Bad news for 'cool dads' trying to bond with their teens: China-owned TikTok and WeChat face US download ban by Sunday

Unless the Orange One steps in to save the day. Fancy that!

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The US Department of Commerce has threatened to ban new downloads of Chinese-owned social media platforms Tiktok and Wechat from app stores this weekend.

“The Department of Commerce today announced prohibitions on transactions relating to mobile applications WeChat and TikTok to safeguard the national security of the United States. The Chinese Communist Party (CCP) has demonstrated the means and motives to use these apps to threaten the national security, foreign policy, and the economy of the U.S,” said the American government agency in a statement earlier today.

Starting from Sunday 20 September, the two Chinese-owned apps will be banned from being hosted on US app stores. Updates for both apps will also be prohibited for existing owners, leaving any security flaws unpatched. Payment processing through either app will also be banned within the US.

From 12 November Tiktok will also be banned from being hosted or delivered in America, or served over a CDN, or peered, or from making “any utilization of the mobile application’s constituent code, functions, or services in the functioning of software or services developed and/or accessible within the U.S.” Wechat is subject to the same bans but starting on Sunday rather than in November.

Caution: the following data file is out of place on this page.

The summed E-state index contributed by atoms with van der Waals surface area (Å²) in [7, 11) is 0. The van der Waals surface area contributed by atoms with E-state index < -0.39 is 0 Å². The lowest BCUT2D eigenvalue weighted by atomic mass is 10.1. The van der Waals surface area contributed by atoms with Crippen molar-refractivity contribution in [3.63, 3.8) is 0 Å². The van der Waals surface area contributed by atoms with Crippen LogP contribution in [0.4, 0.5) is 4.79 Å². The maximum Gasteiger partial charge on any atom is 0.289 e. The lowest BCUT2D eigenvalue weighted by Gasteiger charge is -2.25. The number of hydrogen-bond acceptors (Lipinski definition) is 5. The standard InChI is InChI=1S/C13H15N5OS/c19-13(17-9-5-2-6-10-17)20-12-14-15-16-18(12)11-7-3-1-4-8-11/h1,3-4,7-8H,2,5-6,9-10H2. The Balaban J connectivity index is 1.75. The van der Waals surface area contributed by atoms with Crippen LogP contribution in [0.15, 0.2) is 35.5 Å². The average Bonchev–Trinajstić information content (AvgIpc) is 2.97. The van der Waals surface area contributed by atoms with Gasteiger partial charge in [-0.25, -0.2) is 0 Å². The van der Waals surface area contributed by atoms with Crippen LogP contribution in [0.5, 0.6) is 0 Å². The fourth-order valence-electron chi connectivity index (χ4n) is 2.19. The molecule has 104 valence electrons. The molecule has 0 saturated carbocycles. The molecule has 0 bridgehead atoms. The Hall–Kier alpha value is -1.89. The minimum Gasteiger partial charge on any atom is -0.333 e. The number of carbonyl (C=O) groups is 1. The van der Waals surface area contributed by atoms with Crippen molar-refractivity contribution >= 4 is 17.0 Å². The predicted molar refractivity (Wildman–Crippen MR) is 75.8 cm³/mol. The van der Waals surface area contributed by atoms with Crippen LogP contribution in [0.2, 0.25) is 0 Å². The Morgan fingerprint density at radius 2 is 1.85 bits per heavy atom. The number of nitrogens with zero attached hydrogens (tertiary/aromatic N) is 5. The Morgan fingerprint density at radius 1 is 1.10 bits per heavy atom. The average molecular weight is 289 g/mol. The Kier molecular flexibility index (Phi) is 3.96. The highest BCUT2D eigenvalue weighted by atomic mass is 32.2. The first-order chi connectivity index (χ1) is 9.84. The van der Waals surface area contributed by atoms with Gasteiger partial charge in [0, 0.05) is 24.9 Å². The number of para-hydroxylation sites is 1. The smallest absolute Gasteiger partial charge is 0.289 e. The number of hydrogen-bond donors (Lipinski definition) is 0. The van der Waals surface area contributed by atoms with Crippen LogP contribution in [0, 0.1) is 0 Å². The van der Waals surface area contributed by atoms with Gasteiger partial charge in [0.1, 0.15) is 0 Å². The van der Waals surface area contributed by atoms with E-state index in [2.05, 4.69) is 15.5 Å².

The extended timescale for Tiktok could be to give the semi-commercial negotiations over its future some breathing space to complete.

This morning we reported a lawsuit filed earlier this week in which the US Department of Justice (DoJ) said it had not yet reached a conclusion on exactly what features of Tiktok and Wechat would be banned if the two apps weren’t sold into American ownership.

“We can provide assurances that the Secretary does not intend to take actions that would target persons or groups whose only connection with WeChat is their use or downloading of the app to convey personal or business information between users, or otherwise define the relevant transactions in such a way that would impose criminal or civil liability on such users,” said a court filing (PDF) in the name of Serena Orloff of the DoJ.

Various American enterprise technology firms have been publicly jostling to buy TikTok, with Oracle being the current front-runner after Microsoft walked away.

The potential deal brings up echoes of how Skype was acquired by Microsoft, with its internal peer-to-peer architecture ripped out and replaced with a centralised hub-and-spoke network. At least one EU politician questioned, in 2013, whether this was done using NSA spy agency money, following revelations from Edward Snowden about the NSA’s Prism surveillance program targeting Skype.

The door remains open for US president Donald Trump to step in and approve a planned partnership between Tiktok owner Bytedance and Oracle, which would avert a total ban on the app in America.

While the manoeuvrings are eyecatching, they are of limited immediate relevance to anyone outside the US. The North American country is, however, following in the footsteps of India, which banned the app earlier this year over the same Chinese security fears. ®


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